The 10,100 teu Hanjin Greece was finally due to dock in Long Beach on Saturday morning local time after drifting off the Californian coast for about a week before sailing south to Mexican waters to avoid having to burn low sulphur fuel, MANA correspondent reported.
The ship was scheduled to berth at Total Terminals International to discharge and load cargo, and is due to sail on Monday night.
Another ship in the stranded fleet, Hanjin Boston, came inside the Long Beach breakwater on Friday to refuel but then moved back out to the anchorage again.
The latest development follows both legal and political action, with US Congresswoman Janice Hahn, who represents a Californian constituency and has close ties with the ports of Los Angeles and Long Beach, urging Washington to intervene. She revealed that the US Commerce Department had held talks with the South Korean ambassador as well as US ports and other stakeholders to find a solution to the impasse.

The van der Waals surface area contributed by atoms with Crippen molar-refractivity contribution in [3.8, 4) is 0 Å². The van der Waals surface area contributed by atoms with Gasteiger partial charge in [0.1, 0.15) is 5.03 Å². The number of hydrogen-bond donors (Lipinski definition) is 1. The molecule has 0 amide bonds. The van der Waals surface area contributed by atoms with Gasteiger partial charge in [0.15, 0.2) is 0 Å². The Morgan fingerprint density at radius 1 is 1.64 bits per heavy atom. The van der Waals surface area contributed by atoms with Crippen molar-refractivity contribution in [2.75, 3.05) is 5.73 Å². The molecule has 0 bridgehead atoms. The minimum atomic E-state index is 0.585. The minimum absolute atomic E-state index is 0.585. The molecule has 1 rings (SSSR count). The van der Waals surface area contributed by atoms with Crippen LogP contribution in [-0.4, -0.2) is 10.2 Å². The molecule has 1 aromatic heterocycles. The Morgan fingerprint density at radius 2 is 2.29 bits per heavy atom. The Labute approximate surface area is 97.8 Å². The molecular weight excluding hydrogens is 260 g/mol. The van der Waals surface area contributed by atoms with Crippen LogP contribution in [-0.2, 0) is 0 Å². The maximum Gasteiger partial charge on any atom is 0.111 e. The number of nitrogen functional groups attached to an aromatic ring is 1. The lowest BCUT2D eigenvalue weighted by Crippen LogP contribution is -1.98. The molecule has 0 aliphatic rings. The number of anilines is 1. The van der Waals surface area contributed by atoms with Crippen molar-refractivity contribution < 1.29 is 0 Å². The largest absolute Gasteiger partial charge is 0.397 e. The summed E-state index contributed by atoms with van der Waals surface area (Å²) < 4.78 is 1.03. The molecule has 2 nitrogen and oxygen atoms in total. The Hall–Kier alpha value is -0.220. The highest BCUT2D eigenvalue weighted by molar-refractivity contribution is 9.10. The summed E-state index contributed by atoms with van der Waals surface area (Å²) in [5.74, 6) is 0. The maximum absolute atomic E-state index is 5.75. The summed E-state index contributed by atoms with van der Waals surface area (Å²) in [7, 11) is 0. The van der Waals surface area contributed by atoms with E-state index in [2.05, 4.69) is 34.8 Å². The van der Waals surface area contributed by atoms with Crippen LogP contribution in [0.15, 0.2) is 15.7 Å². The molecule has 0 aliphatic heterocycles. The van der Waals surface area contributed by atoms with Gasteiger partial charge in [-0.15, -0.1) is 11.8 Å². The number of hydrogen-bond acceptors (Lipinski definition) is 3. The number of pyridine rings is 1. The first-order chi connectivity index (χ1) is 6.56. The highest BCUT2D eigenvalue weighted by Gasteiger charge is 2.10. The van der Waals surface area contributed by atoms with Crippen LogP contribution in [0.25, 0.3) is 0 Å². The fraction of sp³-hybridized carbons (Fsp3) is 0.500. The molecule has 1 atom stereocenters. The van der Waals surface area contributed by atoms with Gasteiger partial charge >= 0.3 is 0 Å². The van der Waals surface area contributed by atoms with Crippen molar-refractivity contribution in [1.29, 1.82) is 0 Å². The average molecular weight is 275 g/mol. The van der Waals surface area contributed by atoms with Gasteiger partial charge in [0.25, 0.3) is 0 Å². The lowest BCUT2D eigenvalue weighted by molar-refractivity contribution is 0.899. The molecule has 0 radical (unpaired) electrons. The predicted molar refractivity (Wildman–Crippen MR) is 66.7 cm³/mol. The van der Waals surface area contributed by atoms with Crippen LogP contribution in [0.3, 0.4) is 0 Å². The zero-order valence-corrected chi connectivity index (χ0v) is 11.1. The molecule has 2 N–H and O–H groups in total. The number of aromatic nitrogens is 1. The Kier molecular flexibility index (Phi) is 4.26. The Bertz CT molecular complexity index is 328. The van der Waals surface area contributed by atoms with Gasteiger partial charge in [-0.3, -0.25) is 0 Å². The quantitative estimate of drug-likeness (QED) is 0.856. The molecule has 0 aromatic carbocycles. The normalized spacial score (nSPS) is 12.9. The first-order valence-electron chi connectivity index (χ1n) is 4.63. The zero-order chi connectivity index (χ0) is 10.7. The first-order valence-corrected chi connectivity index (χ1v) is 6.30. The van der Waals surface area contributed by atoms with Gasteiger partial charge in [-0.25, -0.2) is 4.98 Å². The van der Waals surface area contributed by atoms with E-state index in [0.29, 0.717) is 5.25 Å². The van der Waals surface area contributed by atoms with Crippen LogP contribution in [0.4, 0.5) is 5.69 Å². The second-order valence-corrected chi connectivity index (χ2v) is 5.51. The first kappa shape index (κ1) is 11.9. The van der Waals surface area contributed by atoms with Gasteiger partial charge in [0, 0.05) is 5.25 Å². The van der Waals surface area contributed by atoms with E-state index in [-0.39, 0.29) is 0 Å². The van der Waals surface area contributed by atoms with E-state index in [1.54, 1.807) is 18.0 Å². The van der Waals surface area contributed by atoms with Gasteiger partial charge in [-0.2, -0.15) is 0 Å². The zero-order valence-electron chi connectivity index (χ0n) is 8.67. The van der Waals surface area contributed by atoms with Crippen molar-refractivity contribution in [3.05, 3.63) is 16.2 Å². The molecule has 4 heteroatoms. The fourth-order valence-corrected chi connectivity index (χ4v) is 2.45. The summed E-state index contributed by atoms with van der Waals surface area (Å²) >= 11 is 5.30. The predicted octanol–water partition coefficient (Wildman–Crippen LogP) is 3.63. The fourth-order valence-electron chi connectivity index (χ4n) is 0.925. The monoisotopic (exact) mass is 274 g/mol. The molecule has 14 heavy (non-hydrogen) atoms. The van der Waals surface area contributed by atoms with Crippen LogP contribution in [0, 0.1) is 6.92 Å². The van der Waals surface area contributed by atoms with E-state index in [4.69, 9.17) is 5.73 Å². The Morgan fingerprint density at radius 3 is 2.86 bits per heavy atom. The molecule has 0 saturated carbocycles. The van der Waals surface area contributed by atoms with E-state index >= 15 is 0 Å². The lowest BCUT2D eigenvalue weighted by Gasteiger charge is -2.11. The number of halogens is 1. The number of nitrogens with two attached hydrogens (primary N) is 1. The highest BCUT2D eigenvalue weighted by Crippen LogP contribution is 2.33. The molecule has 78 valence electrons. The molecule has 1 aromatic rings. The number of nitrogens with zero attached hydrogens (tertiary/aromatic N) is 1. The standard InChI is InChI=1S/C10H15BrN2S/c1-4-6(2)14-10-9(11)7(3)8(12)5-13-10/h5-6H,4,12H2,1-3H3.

“I continue to believe it is South Korea and Hanjin’s responsibility to front the cost for getting these ships docked and getting the cargo to its final destination during this busy shipping season,” she said.
At the same time, Reuters reported that a US judge had granted an order provisionally preventing creditors from arresting against Hanjin ships that dock in US ports, in order to allow cargo owners to take delivery of their merchandise.